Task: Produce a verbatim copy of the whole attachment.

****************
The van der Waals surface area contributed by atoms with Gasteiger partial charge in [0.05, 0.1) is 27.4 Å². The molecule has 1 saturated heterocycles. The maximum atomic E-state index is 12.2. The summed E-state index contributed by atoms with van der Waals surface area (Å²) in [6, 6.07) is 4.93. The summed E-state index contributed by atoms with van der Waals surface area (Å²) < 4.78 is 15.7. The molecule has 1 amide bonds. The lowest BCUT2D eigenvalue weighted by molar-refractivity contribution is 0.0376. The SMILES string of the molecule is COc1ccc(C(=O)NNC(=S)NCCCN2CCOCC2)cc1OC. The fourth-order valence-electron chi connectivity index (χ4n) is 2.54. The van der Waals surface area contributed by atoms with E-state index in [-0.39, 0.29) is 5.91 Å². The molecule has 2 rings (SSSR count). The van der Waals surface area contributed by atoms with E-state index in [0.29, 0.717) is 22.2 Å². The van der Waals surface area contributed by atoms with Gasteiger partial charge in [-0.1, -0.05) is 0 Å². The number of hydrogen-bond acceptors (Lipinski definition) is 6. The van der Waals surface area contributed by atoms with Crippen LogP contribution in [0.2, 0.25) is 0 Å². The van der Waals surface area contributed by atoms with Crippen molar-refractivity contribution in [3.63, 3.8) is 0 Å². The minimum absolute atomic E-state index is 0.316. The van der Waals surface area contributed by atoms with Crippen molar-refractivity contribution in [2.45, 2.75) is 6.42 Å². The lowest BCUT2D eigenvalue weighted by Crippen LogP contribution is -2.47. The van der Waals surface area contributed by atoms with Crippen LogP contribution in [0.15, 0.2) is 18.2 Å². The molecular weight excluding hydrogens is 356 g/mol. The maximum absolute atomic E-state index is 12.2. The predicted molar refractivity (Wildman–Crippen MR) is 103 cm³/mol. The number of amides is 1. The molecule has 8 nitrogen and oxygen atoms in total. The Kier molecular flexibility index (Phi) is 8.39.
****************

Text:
The van der Waals surface area contributed by atoms with Gasteiger partial charge in [0.05, 0.1) is 27.4 Å². The molecule has 1 saturated heterocycles. The maximum atomic E-state index is 12.2. The summed E-state index contributed by atoms with van der Waals surface area (Å²) in [6, 6.07) is 4.93. The summed E-state index contributed by atoms with van der Waals surface area (Å²) < 4.78 is 15.7. The molecule has 1 amide bonds. The lowest BCUT2D eigenvalue weighted by molar-refractivity contribution is 0.0376. The SMILES string of the molecule is COc1ccc(C(=O)NNC(=S)NCCCN2CCOCC2)cc1OC. The fourth-order valence-electron chi connectivity index (χ4n) is 2.54. The van der Waals surface area contributed by atoms with E-state index in [-0.39, 0.29) is 5.91 Å². The molecule has 2 rings (SSSR count). The van der Waals surface area contributed by atoms with E-state index in [0.29, 0.717) is 22.2 Å². The van der Waals surface area contributed by atoms with Gasteiger partial charge in [-0.1, -0.05) is 0 Å². The number of hydrogen-bond acceptors (Lipinski definition) is 6. The van der Waals surface area contributed by atoms with Crippen LogP contribution in [0.2, 0.25) is 0 Å². The van der Waals surface area contributed by atoms with Crippen molar-refractivity contribution in [3.63, 3.8) is 0 Å². The minimum absolute atomic E-state index is 0.316. The van der Waals surface area contributed by atoms with Crippen molar-refractivity contribution in [2.45, 2.75) is 6.42 Å². The lowest BCUT2D eigenvalue weighted by Crippen LogP contribution is -2.47. The van der Waals surface area contributed by atoms with Crippen LogP contribution in [0.15, 0.2) is 18.2 Å². The molecular weight excluding hydrogens is 356 g/mol. The maximum absolute atomic E-state index is 12.2. The predicted molar refractivity (Wildman–Crippen MR) is 103 cm³/mol. The number of amides is 1. The molecule has 8 nitrogen and oxygen atoms in total. The Kier molecular flexibility index (Phi) is 8.39.